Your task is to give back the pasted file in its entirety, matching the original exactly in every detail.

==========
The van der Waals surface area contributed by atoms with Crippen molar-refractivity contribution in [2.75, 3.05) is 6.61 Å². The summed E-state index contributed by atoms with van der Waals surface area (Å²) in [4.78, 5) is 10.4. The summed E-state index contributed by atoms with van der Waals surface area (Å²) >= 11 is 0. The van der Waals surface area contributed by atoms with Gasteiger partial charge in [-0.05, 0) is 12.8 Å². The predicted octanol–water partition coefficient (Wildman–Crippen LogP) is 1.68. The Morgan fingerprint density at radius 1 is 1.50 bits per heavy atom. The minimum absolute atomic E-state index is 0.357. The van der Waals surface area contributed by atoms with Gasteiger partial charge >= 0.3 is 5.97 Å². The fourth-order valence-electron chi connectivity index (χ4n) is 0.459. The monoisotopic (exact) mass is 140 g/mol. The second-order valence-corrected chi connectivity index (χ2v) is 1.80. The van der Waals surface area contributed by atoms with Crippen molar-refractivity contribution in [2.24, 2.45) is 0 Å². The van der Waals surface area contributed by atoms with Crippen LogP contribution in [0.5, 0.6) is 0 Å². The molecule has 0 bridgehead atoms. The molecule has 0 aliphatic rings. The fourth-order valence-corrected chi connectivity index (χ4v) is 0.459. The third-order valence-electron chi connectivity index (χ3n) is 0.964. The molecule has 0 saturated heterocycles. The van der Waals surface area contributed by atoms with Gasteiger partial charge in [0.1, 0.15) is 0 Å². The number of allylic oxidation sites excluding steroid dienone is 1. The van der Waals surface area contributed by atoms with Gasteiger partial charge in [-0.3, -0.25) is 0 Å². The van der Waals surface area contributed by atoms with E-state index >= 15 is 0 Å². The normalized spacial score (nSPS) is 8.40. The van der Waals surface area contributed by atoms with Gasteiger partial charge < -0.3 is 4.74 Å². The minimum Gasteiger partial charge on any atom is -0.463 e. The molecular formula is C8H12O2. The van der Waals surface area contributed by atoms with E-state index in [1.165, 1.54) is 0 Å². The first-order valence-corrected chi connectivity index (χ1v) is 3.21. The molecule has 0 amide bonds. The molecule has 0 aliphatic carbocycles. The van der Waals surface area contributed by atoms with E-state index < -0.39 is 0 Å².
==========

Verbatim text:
The van der Waals surface area contributed by atoms with Crippen molar-refractivity contribution in [2.75, 3.05) is 6.61 Å². The summed E-state index contributed by atoms with van der Waals surface area (Å²) in [4.78, 5) is 10.4. The summed E-state index contributed by atoms with van der Waals surface area (Å²) >= 11 is 0. The van der Waals surface area contributed by atoms with Gasteiger partial charge in [-0.05, 0) is 12.8 Å². The predicted octanol–water partition coefficient (Wildman–Crippen LogP) is 1.68. The Morgan fingerprint density at radius 1 is 1.50 bits per heavy atom. The minimum absolute atomic E-state index is 0.357. The van der Waals surface area contributed by atoms with Gasteiger partial charge >= 0.3 is 5.97 Å². The fourth-order valence-electron chi connectivity index (χ4n) is 0.459. The monoisotopic (exact) mass is 140 g/mol. The second-order valence-corrected chi connectivity index (χ2v) is 1.80. The van der Waals surface area contributed by atoms with Crippen molar-refractivity contribution in [2.24, 2.45) is 0 Å². The van der Waals surface area contributed by atoms with Crippen LogP contribution in [0.5, 0.6) is 0 Å². The molecule has 0 bridgehead atoms. The molecule has 0 aliphatic rings. The fourth-order valence-corrected chi connectivity index (χ4v) is 0.459. The third-order valence-electron chi connectivity index (χ3n) is 0.964. The molecule has 0 saturated heterocycles. The van der Waals surface area contributed by atoms with Gasteiger partial charge in [0.1, 0.15) is 0 Å². The number of allylic oxidation sites excluding steroid dienone is 1. The van der Waals surface area contributed by atoms with Gasteiger partial charge in [-0.3, -0.25) is 0 Å². The van der Waals surface area contributed by atoms with E-state index >= 15 is 0 Å². The normalized spacial score (nSPS) is 8.40. The van der Waals surface area contributed by atoms with Gasteiger partial charge < -0.3 is 4.74 Å². The minimum Gasteiger partial charge on any atom is -0.463 e. The molecular formula is C8H12O2. The van der Waals surface area contributed by atoms with E-state index in [1.165, 1.54) is 0 Å². The first-order valence-corrected chi connectivity index (χ1v) is 3.21. The molecule has 0 amide bonds. The molecule has 0 aliphatic carbocycles. The van der Waals surface area contributed by atoms with E-state index < -0.39 is 0 Å².